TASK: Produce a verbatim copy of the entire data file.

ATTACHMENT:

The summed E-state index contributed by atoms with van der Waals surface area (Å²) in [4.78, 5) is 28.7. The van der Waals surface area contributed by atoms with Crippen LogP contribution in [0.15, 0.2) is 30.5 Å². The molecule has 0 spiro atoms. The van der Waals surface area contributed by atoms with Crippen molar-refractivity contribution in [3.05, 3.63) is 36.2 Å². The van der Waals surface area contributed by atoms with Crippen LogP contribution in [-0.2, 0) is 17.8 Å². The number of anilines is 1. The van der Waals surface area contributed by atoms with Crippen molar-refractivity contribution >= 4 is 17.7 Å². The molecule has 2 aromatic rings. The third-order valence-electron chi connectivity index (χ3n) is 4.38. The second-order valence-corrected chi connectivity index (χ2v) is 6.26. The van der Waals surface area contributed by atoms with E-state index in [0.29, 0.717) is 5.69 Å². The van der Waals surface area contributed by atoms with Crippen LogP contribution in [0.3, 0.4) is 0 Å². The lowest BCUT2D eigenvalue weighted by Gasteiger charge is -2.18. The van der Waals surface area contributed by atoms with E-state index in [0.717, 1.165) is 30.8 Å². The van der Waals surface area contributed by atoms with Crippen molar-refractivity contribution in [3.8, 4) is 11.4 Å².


The summed E-state index contributed by atoms with van der Waals surface area (Å²) in [4.78, 5) is 28.7. The van der Waals surface area contributed by atoms with Crippen LogP contribution in [0.15, 0.2) is 30.5 Å². The molecule has 0 spiro atoms. The van der Waals surface area contributed by atoms with Crippen molar-refractivity contribution in [3.05, 3.63) is 36.2 Å². The van der Waals surface area contributed by atoms with Crippen LogP contribution in [-0.2, 0) is 17.8 Å². The number of anilines is 1. The van der Waals surface area contributed by atoms with Crippen molar-refractivity contribution >= 4 is 17.7 Å². The molecule has 2 aromatic rings. The third-order valence-electron chi connectivity index (χ3n) is 4.38. The second-order valence-corrected chi connectivity index (χ2v) is 6.26. The van der Waals surface area contributed by atoms with E-state index in [0.29, 0.717) is 5.69 Å². The van der Waals surface area contributed by atoms with Crippen LogP contribution in [0.3, 0.4) is 0 Å². The lowest BCUT2D eigenvalue weighted by Gasteiger charge is -2.18. The van der Waals surface area contributed by atoms with E-state index in [0.717, 1.165) is 30.8 Å². The van der Waals surface area contributed by atoms with Crippen molar-refractivity contribution in [3.8, 4) is 11.4 Å².